Biden slams Trump for church 'photo op' as protests rage on

The presumptive Democratic presidential nominee delivered a speech in his first visit outside of his home state since March

Joe Biden slams President Trump for Bible photo-op

Joe Biden slams President Trump for Bible photo-op
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Joe Biden on Tuesday condemned President Donald Trump a day after police drove back peaceful protesters near the White House so Mr Trump could pose with a Bible before a damaged church.

Mr Biden said Trump's "narcissism has become more important than the nation that he leads."

The presumptive Democratic presidential nominee delivered a speech at Philadelphia's City Hall, addressing the civil unrest across America following the death of George Floyd. Biden said "the moment has come" to deal with systemic racism and deeply ingrained economic inequality - and insisted that the nation can't wait until November's election and its outcome.

"I call on the Congress to act this month," Mr Biden said, urging politicians to start "with real police reform" and citing proposed legislation outlawing choke holds.

But Mr Biden stepped up his criticism of Trump as he works to elevate his voice in the national debate - after more than two months of the campaign for the White House being frozen amid the outbreak of the coronarvius.

"This president today is part of the problem and accelerates it," Mr Biden said, adding that Trump is "consumed with his blinding ego."

Mr Biden's criticism comes a day after Mr Trump threatened the nation's governors that he would deploy the military to states if they did not stamp out violent protests over police brutality that have roiled the nation.

At least five US police officers were shot and wounded during violent protests over the death of Floyd, police and media said, hours after Mr Trump vowed on Monday to deploy the military if unrest did not stop.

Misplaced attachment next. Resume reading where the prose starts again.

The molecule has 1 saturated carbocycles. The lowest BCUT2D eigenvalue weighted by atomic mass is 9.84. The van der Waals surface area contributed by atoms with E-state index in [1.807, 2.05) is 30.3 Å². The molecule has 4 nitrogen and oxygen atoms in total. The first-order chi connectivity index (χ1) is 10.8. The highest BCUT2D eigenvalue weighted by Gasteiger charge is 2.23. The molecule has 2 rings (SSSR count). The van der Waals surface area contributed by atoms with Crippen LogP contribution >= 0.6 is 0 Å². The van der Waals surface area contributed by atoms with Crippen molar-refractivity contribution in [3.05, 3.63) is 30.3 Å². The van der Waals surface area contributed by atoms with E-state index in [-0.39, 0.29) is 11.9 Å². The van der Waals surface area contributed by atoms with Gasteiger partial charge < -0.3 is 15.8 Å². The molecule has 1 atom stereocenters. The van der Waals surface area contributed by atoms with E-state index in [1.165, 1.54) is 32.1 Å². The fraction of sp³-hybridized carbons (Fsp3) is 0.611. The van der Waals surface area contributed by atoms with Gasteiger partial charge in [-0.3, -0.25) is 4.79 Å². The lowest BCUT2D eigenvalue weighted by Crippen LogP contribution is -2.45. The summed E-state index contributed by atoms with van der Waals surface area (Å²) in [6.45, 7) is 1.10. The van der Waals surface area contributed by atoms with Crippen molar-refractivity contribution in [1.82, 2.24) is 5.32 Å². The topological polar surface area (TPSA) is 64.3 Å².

Mr Biden is aiming to strike a careful balance between validating anger over police mistreatment of minorities while condemning violence as a response.

His speech on Tuesday marks the first time he has left his home state of Delaware since mid-March, when the outbreak of the novel coronavirus forced him to campaign largely from his house.

After the president's address on Monday afternoon, Mr Trump posed for pictures with his daughter, Ivanka, and US Attorney General William Barr at St John's Episcopal Church near the White House.

The presiding bishop of the Episcopal Church diocese in Washington DC, Michael Curry, was among those who criticised Mr Trump's use of the historic church for a photo opportunity.

"In so doing, he used a church building and the Holy Bible for partisan political purposes," he said on Twitter. The church suffered minor fire damage during protests on Sunday night.

The White House said it was clearing the area before a curfew.

A few hours later, thousands of people marched through Brooklyn, shouting "Justice now!" while some passing drivers honked in support.

Television images showed crowds smashing windows and looting luxury stores along Fifth Avenue in Manhattan before the city's 11pm curfew. Mayor Bill de Blasio said the curfew would be moved to 8pm on Tuesday.